Since The Sopranos ended in 2007, Gandolfini kept himself busy, appearing in recent movies such as The Incredible Burt Wonderstone and Zero Dark Thirty. For a full selection of titles featuring this talented, beloved actor, click here.

Sadly, that wasn’t the only loss the media industry suffered on Wednesday. Vince Flynn, author of political thrillers featuring agent Mitch Rapp, lost a battle with cancer on Wednesday. He was 47.

Former U.S. Presidents Bill Clinton and George W. Bush counted among Flynn’s fans. In fact, his portrayal of the CIA and its methods were known for being so accurate that President Bush once asked him where he got his information.

Flynn’s first novel, Term Limits (which is not a Rapp story), was published in 1997. His second novel, Transfer of Power, was the first to feature Rapp, and there are currently 13 novels in the Rapp series. The fourteenth, The Survivor, will be published in October.  He also consulted on the fifth season of the Fox series 24. Click here for a complete listing of Flynn’s novels.

Wednesday, June 19, 2013

Remembering Michael Jackson

Written by Jon Williams

It’s been nearly four years since the passing of Michael Jackson. The intervening years have done little to fill the void left by the silencing of his voice. On June 25, the fourth anniversary of his death, pop music stations will play his songs more frequently, if not all day, and his songs will emanate from car stereos and office cubicle CD players as fans celebrate the musical legacy the King of Pop left behind.

Born into a musical family in 1958, Jackson’s music career ostensibly began at age five when he began playing congas and tambourine for his brothers’ band. By the time he was eight, he was sharing lead vocal duties with his brother Jermaine, and the Jackson 5 was born. The family band signed with the prestigious Motown label in 1968, and their debut album, Diana Ross Presents the Jackson 5, was released in December of 1969. The group’s first single, “I Want You Back,” hit #1 in January of 1970, and a bona fide pop sensation was born.

Michael’s career as a solo artist began with the release of the album Got to Be There (available now only as part of Hello World, the compilation that collects Jackson’s four solo albums for Motown) in 1972, when he was just thirteen years old. He continued to record and perform with the Jackson 5 as well, eventually becoming the group’s primary songwriter. He branched out in other ways as well, starring as the Scarecrow in 1978’s The Wiz, an African-American spin on The Wizard of Oz. Although the film performed poorly at the box office, it wasn’t a complete failure for Michael—it was during this time that he met Quincy Jones, who arranged the film’s score, and asked him to produce his next album.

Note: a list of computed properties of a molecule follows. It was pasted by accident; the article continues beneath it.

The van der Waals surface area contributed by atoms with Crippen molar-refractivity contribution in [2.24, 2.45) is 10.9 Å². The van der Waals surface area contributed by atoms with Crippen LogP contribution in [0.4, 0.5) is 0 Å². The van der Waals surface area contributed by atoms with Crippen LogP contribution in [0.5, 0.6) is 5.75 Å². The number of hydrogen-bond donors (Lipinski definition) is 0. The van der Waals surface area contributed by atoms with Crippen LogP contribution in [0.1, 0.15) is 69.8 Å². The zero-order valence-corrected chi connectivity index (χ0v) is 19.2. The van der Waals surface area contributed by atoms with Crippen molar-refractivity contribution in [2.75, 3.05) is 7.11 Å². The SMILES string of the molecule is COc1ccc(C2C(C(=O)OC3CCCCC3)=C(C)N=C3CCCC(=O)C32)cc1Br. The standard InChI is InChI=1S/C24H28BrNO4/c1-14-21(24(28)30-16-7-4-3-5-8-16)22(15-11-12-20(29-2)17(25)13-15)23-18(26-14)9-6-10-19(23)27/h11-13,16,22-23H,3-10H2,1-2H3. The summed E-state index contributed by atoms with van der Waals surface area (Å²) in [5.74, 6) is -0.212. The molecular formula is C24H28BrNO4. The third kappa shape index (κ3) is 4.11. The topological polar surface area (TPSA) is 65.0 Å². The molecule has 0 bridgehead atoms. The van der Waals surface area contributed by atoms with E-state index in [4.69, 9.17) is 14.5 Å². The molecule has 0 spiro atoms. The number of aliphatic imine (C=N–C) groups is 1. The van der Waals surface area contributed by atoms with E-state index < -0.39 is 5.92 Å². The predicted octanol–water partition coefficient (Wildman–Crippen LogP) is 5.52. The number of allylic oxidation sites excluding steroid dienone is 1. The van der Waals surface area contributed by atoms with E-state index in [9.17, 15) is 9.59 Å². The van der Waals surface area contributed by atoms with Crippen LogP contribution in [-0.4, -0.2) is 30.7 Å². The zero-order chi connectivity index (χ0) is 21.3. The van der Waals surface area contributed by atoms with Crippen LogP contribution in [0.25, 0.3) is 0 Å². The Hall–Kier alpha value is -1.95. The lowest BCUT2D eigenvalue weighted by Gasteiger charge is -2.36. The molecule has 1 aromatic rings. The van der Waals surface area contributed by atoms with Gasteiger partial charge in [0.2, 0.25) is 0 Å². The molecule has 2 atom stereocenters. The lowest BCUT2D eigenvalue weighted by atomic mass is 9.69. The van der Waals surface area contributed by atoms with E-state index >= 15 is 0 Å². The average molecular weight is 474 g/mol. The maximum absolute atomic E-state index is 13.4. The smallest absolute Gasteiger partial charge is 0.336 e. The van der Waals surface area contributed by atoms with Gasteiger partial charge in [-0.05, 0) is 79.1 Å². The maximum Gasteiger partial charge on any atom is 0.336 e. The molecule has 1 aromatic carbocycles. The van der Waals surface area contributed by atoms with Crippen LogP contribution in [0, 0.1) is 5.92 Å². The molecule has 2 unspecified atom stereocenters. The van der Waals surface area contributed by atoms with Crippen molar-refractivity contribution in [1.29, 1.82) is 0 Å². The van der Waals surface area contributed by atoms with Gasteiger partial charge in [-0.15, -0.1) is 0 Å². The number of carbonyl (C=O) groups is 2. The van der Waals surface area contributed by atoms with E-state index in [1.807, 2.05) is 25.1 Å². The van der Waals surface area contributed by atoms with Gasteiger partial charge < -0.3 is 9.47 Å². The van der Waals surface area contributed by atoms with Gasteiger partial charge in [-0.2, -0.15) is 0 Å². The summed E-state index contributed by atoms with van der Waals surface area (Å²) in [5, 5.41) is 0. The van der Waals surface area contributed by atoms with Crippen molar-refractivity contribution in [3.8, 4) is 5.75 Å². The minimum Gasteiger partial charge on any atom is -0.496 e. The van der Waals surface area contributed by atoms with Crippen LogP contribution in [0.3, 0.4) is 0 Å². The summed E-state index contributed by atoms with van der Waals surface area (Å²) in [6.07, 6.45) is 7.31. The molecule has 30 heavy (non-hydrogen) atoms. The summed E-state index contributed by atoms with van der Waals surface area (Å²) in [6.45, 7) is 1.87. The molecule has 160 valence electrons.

The rest, as they say, is history. The following year Jackson released the Jones-produced Off the Wall. The album, released on the Epic label, was an evolution from his work with Motown, incorporating elements of rock and disco. Supported by five singles, the album went on to sell over 20 million copies, earned Jackson his first Grammy Award, and eventually became known as one of the greatest albums of all time. Following up such a massive effort would be no easy task, but in 1982, Jackson and Jones teamed up once again on Thriller, an album even more successful than Off the Wall. Known for its title track and the music video that accompanied it, Thriller won eight Grammy Awards and has become the bestselling album of all-time.

Jackson and Jones would team up one more time, for Bad, released in 1987. While it didn’t quite measure up to the standards set by Thriller—how could it?—it still won six Grammys and became the first album to produce five #1 singles.